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Right on schedule!

Manhattan school uses PROSE to devise longer time blocks

above, from left: The new longer blocks on Thursdays and Fridays enabled the schMiller PhotographyAbove, from left: The new longer blocks on Thursdays and Fridays enabled the school to offer AP physics for the first time. Students go over class notes with AP physics teacher Mark Cheng.• Principal Matt Willoughby (left) and Chapter Leader Bryce Klatsky worked closely together to implement the new class schedule. •  In Cesar Veras’ social studies class, the 68-minute block allows for extended reading and discussion of difficult topics and the time to view videos pertinent to the discussion.

When teachers discuss the recent changes they see in their students at the Urban Assembly School of Design and Construction on Manhattan’s Far West Side, it’s hard not to think they’ve hit on a magic formula.

“The students are calmer,” says Nina Silva, an English teacher. Her special education co-teacher, Frieda Kraft, says a couple of students who once struggled with writing and finishing assignments have shown marked improvements. English teacher Bryce Klatsky says his students are catching up on work they missed because of lateness or absences.

It’s not magic at work, but an innovative class block of 68 minutes introduced this September that gives teachers and students the gift of time. The school modified the DOE–UFT contract and chancellor’s regulations governing schedules thanks to its participation in the Progressive Redesign Opportunities for Excellence (PROSE) program. PROSE was launched at the union’s urging as part of the 2014 contract to give collaborative schools the ability to experiment at the school level.

“Working with the union’s PROSE staff and our school-based team allowed us to plan solutions that helped our students progress,” says Klatsky, the school’s chapter leader.

As in many other high schools, most classes at the Urban Assembly School of Design and Construction had been 40 minutes long. Principal Matt Willoughby said there had been “a building consensus” over a couple of years that teachers needed more time with their students, “especially when you want students to think deeper and more critically.”

An ad hoc committee of teachers, including Klatsky, discussed several variations before settling on the block. “There was a lot of thought behind it,” says Advanced Placement physics teacher Mark Cheng.

On Mondays through Wednesdays, students now have eight 49-minute periods of classes each day. After-school clubs take place during that part of the week, and Wednesday is parent engagement time for teachers.

The longer periods kick in on Thursdays and Fridays, when the periods are split between the two days. Periods 1–3 are offered on Thursdays for 68 minutes, and there is an 80-minute block set aside for an advisory period for students to consult with teachers and to do work on their own. Students are dismissed at 2 p.m. on Thursdays, giving teachers time for professional development for 70 minutes. Fridays feature 68-minute classes for only periods 4–8, which once again enables a 2 p.m. dismissal. Teachers spend the final 50 minutes on Friday afternoons doing professional work.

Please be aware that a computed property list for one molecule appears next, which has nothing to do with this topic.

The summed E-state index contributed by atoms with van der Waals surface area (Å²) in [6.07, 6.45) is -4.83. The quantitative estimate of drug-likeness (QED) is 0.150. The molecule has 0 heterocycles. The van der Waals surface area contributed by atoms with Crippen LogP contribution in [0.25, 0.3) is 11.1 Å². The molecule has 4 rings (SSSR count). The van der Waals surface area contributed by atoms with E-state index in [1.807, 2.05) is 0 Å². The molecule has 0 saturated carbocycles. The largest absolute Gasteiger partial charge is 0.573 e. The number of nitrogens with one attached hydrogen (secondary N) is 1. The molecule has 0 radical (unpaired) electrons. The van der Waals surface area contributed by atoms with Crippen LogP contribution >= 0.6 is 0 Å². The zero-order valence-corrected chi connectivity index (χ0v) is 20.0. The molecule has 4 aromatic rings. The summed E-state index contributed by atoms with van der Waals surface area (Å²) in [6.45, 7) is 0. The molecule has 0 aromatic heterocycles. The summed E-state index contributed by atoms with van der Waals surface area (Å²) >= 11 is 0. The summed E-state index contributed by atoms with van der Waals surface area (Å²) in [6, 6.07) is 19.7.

Silva says the longer blocks on Thursdays and Fridays give her more time to fulfill her lesson plan for the day. And she says students are calmer and more engaged. “You get so many good questions from the students with that extra time,” she says.

Klatsky says he believes the new schedule has helped him build stronger relationships with students. He’s also gratified to see students who are late or absent making up work with the extra study time built into the day. “It counters the narrative that students don’t want to work,” says Klatsky.

Chris Carpio, one of 13 students in Klatsky’s 11th-grade AP language and composition class, says he gained a better understanding of Mark Twain’s “Life on the Mississippi,” the class assignment, thanks to the longer period. “I have time to read and reread it in class, and the teacher had the time to go through it with every student,” he says.

The longer time blocks don’t fatigue students, says Klatsky. “There are days when we schedule breaks, but the kids are so engaged they don’t want the break,” he says.

Principal Willoughby says the new schedule enabled the school to offer AP physics for the first time, because the longer period made lab work possible.

“I have the students look at the work and reflect on it, and they use student work time to make up work they missed,” says physics teacher Cheng.

The introduction of longer time blocks has also given a boost to students with disabilities.

“I feel like that time is so essential in math,” says Sue Rissberger, who co-teaches 9th- and 10th-grade mathematics. “It gives them time to understand the problem.”

Kraft, who co-teaches English, says the longer period has opened the door to deeper and richer classwork.

“I love that we can read and write in the same period,” says Kraft. “We can get beyond summary and do analysis. That’s the beauty of the block.”

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